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A dozen investment trust picks for 2014
by Eleanor Lawrie on Jan 16, 2014 at 13:19
At the end of last year we asked four industry experts to pick three investment trusts they believed could excel in 2014.
Three trust picks from Simon Elliott, head of research, Winterflood Securities
Diverse Income Trust
‘Managed by Miton’s Gervais Williams, this is a multi-cap income trust that aims to deliver lower volatility than most comparative funds and the FTSE All Share. It has performed strongly since launch in April 2011 and the equivalent open-ended fund is now soft closed to new investors. Given the portfolio’s small cap bias, this trust should be complementary to most other UK equity income funds, which have a significant exposure to mega cap stocks.’
RIT Capital Partners
‘Lord Rothschild has a significant personal stake in RIT and is involved in the management of its portfolio. The trust shares many of the attributes of a family office with an emphasis on long-term capital growth and capital preservation. The portfolio is highly diversified both by asset class and individual holding. RIT has a strong long-term performance record although more recently performance has been affected by its defensive positioning. This has seen its discount widen which, in my view, presents a value opportunity.’
BlackRock World Mining
‘My high risk/high potential reward choice for 2014 is BlackRock World Mining*, managed by Evy Hambro and Catherine Raw. While its primary focus is on mainstream mining stocks, it has recently invested in royalty streams. The yield on the trust is already greater than 4% and there appears to be grounds for growth. For investors willing to take a contrarian view on an out-of-favour sector, we believe this investment trust is attractive. If sentiment towards the sector improves and the dividend continues to increase we believe its discount could tighten further.’
* BlackRock World Mining is a corporate broking client of Winterflood Securities.
Three trust picks from Peter Walls, manager Unicorn Mastertrust fund
Aberforth Smaller Companies
‘There were some spectacular gains in smaller companies trusts’ NAVS last year and while a repeat performance is unlikely in 2014 there is still value to be had. For example, the historic P/E ratio for the portfolio of Aberforth Smaller Companies Trust (ASL) at around 13.1x still represents a significant discount relative to the wider UK market.
‘There was a surprisingly low level of M&A activity within the smaller companies market last year. But with confidence rebuilding, higher valuations and a resurgent IPO market, deal-making might well pick up from here and provide a further boost to ASL’s value driven process. The shares currently trade at a discount to NAV of around 10% and offer a yield of 2.2%.’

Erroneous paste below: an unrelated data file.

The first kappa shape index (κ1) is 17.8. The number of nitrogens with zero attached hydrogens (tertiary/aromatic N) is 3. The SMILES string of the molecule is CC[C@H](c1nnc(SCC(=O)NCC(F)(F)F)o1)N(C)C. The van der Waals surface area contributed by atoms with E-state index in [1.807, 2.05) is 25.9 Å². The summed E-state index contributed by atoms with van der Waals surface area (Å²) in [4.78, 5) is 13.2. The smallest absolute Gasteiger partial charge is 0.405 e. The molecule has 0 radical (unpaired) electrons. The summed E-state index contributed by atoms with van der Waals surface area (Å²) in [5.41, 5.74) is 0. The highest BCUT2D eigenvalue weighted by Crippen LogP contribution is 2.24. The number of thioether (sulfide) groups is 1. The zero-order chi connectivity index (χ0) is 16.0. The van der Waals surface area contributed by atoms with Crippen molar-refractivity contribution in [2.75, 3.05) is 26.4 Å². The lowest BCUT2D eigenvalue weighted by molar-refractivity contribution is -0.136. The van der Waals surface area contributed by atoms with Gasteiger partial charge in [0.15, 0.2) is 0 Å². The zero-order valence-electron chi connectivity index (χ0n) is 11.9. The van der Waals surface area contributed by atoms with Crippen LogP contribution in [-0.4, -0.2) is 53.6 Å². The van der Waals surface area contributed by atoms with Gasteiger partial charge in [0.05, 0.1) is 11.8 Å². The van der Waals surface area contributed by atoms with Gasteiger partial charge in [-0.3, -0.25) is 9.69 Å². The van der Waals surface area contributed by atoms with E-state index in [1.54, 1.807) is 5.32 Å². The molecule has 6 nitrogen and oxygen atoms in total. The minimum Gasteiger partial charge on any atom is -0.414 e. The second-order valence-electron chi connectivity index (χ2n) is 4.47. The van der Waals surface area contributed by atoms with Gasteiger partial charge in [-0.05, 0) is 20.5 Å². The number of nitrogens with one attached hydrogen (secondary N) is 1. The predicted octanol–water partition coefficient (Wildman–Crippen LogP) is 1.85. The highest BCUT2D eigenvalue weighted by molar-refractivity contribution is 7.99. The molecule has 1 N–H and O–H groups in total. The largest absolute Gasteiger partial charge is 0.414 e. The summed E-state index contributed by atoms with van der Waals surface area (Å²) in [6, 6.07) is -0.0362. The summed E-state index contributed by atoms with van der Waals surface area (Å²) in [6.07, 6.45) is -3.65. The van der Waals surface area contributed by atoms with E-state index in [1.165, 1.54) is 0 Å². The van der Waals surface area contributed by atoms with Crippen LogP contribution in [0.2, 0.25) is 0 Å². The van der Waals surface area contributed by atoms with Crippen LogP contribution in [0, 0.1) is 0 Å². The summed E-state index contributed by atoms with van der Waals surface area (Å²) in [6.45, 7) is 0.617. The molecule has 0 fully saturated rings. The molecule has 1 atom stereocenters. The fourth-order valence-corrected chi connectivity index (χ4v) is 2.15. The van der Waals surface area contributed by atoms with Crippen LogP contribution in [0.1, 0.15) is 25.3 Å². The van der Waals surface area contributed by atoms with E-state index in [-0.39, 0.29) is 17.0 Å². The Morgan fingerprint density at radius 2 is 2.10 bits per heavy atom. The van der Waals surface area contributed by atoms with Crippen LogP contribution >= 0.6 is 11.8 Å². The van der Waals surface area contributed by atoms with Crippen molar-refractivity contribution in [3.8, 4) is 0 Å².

Herald Investment Trust
‘While the mega US technology stories like Facebook and Twitter grabbed all the headlines in 2013, Herald Investment Trust (HRI) continued quietly to build upon its impressive long-term record which now stands at a NAV gain of more than 700% since launch in 1994.
‘Within Herald’s investment universe of companies in the areas of telecoms, multimedia and technology there has already been a pick-up in corporate activity in the US portfolio where half a dozen of the trust’s holdings received takeover approaches last year. In comparison to the mainstream technology trusts, which currently trade at around NAV, Herald sits at a discount of 13.7% at present.’
Aberdeen Latin American Income
‘Emerging markets in general and Latin America in particular has proved to be a disappointment over the last three or so years. Investors have been beset by earnings downgrades, falling currencies, political upheaval and concerns about the implications of QE tapering.
‘But with valuations now standing at attractive discounts relative to developed markets, more competitive currencies and sentiment at a low ebb, contrarian investors may be tempted to look to increase their exposure next year. Aberdeen Latin American Income (ALAI) has seen its discount rating widen out to around 10% in recent weeks to leave the shares offering a yield of 5.4%.’
Three trust picks from Rob Jones, alternative funds analyst, Liberum Capital
‘This best-in-class healthcare property company is an owner and developer of modern, purpose-built primary care facilities. It has 90% of rental income reimbursed either directly or indirectly by the NHS on average lease lengths of 15 years.
‘We like its covered dividend policy, real rental growth over the long-term and the fact that 20% of leases are RPI-linked or subject to fixed uplifts. There is significant latent demand from GPs for new premises (75% believe premises are not suitable for their future needs) and growing regulatory pressures now that the quality of premises is audited by the Care Quality Commission.